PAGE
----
We launched Bush's war in Iraq, a discretionary war launched on a specious pretext, against the international consensus. The U.N. weapons inspectors in Iraq turned up nothing. Instead of deferring to their judgment, the neoconservatives lurched into crude anti-U.N. rhetoric, and the domestic peanut gallery followed suit.
(I can't even count the number of tedious cracks I recall being made at the expense of Hans Blix for his failure to find those nonexistent WMDs.)
Bush's government, from his stance on the Kyoto Protocol to John Bolton, is obsessively defiant of international order. So who benefits from this? Certainly not the American people. We have disastrous climate change to show for our anti-Kyoto Protocol stance, we have thousands of Americans dead in an unwinable occupation to show for brushing Blix aside and invading, and we have a tarnished international reputation for the recess appointment of John Bolton. (If he had been appointed permanently, we'd have a belligerent man-child in our highest diplomatic office to show for it.)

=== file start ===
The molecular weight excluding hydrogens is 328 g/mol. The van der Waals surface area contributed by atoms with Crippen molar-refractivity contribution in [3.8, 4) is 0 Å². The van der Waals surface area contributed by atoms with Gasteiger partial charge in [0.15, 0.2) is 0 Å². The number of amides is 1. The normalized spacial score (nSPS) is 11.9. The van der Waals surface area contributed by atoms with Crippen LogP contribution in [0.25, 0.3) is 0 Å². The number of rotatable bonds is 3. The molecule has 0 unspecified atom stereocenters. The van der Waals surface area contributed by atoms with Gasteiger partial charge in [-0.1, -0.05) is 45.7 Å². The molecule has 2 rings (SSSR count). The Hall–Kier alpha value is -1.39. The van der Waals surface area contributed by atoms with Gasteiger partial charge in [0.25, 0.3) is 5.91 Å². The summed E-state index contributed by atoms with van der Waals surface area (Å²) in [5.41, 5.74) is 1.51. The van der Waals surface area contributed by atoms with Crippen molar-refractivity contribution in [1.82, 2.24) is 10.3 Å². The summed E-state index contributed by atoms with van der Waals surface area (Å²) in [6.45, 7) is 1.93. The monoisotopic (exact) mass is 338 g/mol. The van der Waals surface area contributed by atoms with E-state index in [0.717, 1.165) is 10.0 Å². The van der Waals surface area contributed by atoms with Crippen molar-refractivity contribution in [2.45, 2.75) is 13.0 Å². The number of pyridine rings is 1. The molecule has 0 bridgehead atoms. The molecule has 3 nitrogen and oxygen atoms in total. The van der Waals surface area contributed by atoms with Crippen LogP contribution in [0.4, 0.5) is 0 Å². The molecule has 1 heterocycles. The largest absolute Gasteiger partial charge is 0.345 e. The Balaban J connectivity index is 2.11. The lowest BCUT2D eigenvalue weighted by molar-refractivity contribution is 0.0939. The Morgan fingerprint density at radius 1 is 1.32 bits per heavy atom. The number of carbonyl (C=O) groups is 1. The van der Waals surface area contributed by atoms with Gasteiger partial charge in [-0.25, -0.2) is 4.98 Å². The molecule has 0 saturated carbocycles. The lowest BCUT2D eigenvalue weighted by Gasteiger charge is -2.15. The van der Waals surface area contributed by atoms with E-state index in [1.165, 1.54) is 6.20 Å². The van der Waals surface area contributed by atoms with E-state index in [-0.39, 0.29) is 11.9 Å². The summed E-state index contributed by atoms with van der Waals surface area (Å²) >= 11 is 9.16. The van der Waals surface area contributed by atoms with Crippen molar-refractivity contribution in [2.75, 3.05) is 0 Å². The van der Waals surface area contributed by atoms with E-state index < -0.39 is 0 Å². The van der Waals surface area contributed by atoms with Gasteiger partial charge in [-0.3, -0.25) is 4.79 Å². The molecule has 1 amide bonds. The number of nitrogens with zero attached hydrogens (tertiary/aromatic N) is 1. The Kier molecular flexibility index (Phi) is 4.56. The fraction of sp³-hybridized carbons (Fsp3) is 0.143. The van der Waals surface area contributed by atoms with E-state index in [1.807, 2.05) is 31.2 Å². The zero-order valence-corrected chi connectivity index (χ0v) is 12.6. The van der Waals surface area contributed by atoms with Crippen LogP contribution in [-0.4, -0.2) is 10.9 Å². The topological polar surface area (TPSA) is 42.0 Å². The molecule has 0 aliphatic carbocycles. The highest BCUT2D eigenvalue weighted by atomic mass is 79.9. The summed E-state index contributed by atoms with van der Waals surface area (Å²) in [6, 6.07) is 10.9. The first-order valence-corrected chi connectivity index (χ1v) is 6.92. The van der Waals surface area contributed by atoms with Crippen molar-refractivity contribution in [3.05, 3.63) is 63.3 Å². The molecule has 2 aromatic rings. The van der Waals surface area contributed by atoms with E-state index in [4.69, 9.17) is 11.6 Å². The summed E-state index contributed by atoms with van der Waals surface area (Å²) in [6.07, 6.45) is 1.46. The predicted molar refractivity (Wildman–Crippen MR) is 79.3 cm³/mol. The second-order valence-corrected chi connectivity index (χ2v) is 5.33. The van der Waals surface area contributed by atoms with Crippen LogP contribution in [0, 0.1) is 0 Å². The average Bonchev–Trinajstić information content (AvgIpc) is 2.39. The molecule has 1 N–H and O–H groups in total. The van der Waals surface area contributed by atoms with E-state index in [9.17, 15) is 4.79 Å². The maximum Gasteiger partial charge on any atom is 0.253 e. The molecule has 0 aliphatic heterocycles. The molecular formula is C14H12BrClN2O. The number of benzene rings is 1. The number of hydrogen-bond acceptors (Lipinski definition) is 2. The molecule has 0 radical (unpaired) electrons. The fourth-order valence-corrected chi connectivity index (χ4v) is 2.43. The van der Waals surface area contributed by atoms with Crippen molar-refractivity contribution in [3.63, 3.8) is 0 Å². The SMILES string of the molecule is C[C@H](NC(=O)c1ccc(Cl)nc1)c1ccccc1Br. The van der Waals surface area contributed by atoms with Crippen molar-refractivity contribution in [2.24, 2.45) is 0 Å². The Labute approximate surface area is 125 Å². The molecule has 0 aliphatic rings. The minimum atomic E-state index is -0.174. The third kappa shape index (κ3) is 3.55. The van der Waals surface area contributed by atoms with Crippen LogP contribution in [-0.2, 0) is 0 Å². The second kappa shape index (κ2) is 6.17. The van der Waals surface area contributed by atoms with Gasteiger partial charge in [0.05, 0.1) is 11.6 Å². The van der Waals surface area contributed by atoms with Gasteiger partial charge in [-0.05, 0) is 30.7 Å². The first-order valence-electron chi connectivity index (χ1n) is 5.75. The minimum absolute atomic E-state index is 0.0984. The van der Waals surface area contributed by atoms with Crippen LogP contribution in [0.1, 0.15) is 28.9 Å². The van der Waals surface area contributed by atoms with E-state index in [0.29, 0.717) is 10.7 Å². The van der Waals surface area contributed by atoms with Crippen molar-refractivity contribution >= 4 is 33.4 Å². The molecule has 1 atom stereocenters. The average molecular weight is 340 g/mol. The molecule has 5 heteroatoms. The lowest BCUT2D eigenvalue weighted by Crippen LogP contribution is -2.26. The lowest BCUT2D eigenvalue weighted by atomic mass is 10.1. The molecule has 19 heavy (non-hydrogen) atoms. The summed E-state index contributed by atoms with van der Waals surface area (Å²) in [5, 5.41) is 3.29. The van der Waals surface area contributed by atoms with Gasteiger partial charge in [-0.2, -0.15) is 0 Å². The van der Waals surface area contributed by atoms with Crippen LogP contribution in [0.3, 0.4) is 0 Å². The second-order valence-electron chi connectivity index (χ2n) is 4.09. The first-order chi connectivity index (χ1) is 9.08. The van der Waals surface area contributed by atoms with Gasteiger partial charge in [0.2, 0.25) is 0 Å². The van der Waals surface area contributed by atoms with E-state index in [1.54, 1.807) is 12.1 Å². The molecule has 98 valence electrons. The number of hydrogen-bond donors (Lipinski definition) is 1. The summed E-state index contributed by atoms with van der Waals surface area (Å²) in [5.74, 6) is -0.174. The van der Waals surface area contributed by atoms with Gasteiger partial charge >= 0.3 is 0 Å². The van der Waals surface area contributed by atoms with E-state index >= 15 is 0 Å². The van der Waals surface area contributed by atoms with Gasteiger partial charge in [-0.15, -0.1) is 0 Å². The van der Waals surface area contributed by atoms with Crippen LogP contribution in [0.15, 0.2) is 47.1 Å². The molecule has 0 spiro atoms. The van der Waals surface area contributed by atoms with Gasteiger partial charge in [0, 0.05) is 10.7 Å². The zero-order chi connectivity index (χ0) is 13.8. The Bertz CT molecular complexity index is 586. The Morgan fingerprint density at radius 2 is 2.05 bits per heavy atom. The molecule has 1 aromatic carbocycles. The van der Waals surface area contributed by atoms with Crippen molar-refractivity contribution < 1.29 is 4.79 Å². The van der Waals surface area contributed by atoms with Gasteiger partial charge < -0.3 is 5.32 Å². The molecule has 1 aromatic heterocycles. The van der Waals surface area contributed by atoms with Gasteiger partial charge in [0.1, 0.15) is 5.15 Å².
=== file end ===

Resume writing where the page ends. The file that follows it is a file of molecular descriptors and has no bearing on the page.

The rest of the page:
On the other hand, the neoconservative's corporate backers got, respectively, lower industrial pollution restrictions and big U.S. grants for the reconstruction and development of Iraq. If they had gotten Bolton, it would have served no benefit but for those fortunate few whose wallets have grown fatter as a consequence of our disastrous Iraqi adventure: after all, with the United States outside of the United Nations' purview, it could launch another Iraq war whenever it liked.
The neoconservatives' ideology was one of pigheaded government, socialism for the rich, with a smokescreen of tough talk by draft-dodging cowards about muscular defense of American interests. It has been tried for six years and found wanting.
The resignation of Bolton shows that, whether or not the President likes it, the neoconservatives are not entitled to bully the American people, or the world at large, to serve their own bottom line.